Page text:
“Although our primary aim is to eliminate fruit or seeds, the triploid plants generally don’t produce pollen,” said Ranney. “We have released a number of seedless cultivars including My Fair Maiden Miscanthus (Miscanthus sinensis), ‘Chastity’ trumpet vine (Campsis x tagliabuana) and we are close to releasing some seedless pears and barberries. Most of the plants we are working on at present are not big allergy causers, but the same approaches should work.” Two of the trees his lab is seeking triploids of — lacebark elm (Ulmus parvifolia) and Norway maple (Acer platanoides) — are allergenic, so pollen reduction would be welcome in those cases.


Prune away the pollen

While Ranney is working on the genetic level on a technique that could be used more widely in the future to prevent pollen production, Ogren has been thinking a lot about what to do with allergenic trees already in the landscape, apart from take them down. He is working on species- specific pruning recommendations to control pollen shed in residential and urban environments.

Ogren said it’s tricky because not only do some trees flower on new wood (this year’s growth) while others flower on old wood (last year’s growth), some monoecious species will produce male flowers on new wood and female flowers on old wood, or vice versa. So, for example, with the monoecious (and highly allergenic) oaks, male flowers form on old wood, but female flowers are formed mostly on new wood.

Said Ogren, “This is quite interesting as it means that tip pruning oaks in winter will result in much less pollen, and in many more female flowers — perhaps messier, but good for allergies and good for wild animals that eat the acorns.” He said that the same situation is true for all of the oak relatives, like the hickories, chestnuts, and birches. Also, more female flowers is always a win, because the female flowers “trap” pollen from a variety of other trees, reducing the amount that’s free floating in the wind and up our noses.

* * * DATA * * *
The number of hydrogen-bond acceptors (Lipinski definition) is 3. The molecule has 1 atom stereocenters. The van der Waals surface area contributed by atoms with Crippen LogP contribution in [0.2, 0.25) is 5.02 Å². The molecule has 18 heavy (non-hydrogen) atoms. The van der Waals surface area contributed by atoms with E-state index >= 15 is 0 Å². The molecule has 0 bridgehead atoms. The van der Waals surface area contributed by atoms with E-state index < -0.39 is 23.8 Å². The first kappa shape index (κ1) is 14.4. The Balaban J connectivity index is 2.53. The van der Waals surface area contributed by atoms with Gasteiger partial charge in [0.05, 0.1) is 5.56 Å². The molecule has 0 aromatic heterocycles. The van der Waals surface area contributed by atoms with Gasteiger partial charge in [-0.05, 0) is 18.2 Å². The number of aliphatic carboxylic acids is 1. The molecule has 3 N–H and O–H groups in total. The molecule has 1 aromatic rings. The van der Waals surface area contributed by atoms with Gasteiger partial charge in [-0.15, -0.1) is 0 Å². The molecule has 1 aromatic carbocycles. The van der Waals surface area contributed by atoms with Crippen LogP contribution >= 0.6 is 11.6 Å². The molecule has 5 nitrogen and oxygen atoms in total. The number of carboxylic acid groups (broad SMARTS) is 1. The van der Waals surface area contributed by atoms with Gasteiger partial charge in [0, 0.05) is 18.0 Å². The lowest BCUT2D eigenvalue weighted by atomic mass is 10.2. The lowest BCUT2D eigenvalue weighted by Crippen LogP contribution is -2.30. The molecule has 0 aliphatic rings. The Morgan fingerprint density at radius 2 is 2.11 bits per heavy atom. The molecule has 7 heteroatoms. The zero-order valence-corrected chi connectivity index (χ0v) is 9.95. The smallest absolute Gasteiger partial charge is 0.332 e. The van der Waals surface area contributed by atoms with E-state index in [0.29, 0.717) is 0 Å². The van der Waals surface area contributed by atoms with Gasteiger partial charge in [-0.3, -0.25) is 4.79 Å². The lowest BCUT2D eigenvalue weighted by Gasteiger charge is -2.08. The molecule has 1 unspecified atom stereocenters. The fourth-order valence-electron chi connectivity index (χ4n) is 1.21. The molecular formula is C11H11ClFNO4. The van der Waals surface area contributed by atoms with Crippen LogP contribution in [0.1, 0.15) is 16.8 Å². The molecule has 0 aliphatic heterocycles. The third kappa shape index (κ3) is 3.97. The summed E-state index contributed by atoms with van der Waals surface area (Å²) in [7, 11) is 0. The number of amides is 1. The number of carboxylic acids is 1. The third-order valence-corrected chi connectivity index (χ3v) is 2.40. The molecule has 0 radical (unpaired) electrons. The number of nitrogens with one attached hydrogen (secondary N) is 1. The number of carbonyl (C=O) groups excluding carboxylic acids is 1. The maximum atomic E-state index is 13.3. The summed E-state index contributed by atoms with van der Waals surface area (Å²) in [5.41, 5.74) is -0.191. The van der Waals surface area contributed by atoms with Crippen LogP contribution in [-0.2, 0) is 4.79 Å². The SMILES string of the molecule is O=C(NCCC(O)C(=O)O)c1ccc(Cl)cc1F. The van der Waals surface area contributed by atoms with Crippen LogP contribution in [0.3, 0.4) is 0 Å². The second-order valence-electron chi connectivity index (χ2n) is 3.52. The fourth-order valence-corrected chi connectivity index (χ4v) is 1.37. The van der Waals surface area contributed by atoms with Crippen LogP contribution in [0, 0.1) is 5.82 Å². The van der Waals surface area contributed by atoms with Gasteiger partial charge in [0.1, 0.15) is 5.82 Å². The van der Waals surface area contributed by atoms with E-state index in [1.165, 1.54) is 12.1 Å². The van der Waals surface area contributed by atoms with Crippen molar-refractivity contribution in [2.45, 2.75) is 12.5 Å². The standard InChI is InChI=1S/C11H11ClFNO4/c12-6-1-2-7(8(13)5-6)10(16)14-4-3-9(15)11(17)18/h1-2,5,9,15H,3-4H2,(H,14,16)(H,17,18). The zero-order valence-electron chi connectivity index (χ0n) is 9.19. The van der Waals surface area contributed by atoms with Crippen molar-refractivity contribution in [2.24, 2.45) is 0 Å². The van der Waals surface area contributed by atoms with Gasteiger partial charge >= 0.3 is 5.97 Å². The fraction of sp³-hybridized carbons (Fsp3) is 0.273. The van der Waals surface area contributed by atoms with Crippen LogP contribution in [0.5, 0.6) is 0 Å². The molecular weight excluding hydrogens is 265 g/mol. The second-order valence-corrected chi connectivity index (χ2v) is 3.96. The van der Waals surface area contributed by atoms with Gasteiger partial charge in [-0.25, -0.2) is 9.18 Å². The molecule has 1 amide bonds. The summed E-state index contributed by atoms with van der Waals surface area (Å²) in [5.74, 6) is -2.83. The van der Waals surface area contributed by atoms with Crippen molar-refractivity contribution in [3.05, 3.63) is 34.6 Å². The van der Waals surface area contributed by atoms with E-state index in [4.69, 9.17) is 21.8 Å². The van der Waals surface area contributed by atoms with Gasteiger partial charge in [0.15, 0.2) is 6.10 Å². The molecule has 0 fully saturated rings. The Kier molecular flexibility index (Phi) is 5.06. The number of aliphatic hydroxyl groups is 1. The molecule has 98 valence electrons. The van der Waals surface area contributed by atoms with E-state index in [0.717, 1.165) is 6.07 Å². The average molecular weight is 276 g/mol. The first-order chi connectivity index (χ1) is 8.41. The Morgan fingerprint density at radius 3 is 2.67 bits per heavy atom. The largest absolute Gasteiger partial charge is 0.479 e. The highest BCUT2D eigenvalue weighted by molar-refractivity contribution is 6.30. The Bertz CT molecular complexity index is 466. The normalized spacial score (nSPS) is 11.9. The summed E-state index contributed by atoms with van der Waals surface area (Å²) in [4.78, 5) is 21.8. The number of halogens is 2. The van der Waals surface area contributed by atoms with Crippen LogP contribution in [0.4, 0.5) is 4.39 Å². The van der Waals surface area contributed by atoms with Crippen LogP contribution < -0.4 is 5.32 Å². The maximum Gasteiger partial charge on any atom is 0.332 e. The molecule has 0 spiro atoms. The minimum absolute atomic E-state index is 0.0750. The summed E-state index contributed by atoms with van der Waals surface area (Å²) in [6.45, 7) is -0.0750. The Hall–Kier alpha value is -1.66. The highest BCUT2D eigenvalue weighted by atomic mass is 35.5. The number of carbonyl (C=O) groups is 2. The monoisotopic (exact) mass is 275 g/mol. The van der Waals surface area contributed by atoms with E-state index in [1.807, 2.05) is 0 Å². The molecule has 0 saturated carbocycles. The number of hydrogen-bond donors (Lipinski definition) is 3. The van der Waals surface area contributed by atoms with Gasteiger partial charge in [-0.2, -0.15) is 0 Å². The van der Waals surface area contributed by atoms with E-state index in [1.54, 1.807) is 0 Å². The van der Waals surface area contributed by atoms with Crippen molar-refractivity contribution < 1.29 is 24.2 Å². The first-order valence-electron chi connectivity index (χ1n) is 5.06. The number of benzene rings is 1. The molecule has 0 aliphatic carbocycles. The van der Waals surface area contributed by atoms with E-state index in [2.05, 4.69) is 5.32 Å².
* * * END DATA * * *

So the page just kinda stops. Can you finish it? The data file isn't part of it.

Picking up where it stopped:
In contrast to oaks, there are the trees that produce male flowers on new wood. “Luckily there aren’t too many of them used in landscapes,” Ogren said, “because they will always pose a problem, since there’s often just no way to prune away the next season’s pollen production. Male (fruitless) mulberry trees would be the prime example of this: the harder you prune them, the more pollen they produce.”

By contrast, silver maple pollen can be strategically managed with pruning of the many male cultivars. These form the male flower buds on branch tips late in the season in the year before they bloom. If these trees are pruned during the winter, then most of the pollen for next spring from that tree will have been removed.

“This is potentially quite important,” said Ogren, “especially for those with allergies who live on blocks that have been planted with large numbers of clonal male silver maples. It also represents a totally new opportunity for pruning work for arborists. I can see down the road where this sort of pruning might well be mandated in some cities, which would be a win-win situation for both allergy sufferers and arborists.” Ogren invites readers to send him their own observations regarding pruning and pollen production (tloallergyfree@earthlink.net).


Michelle Sutton (michellejudysutton.com) is a horticulturist, writer, and editor.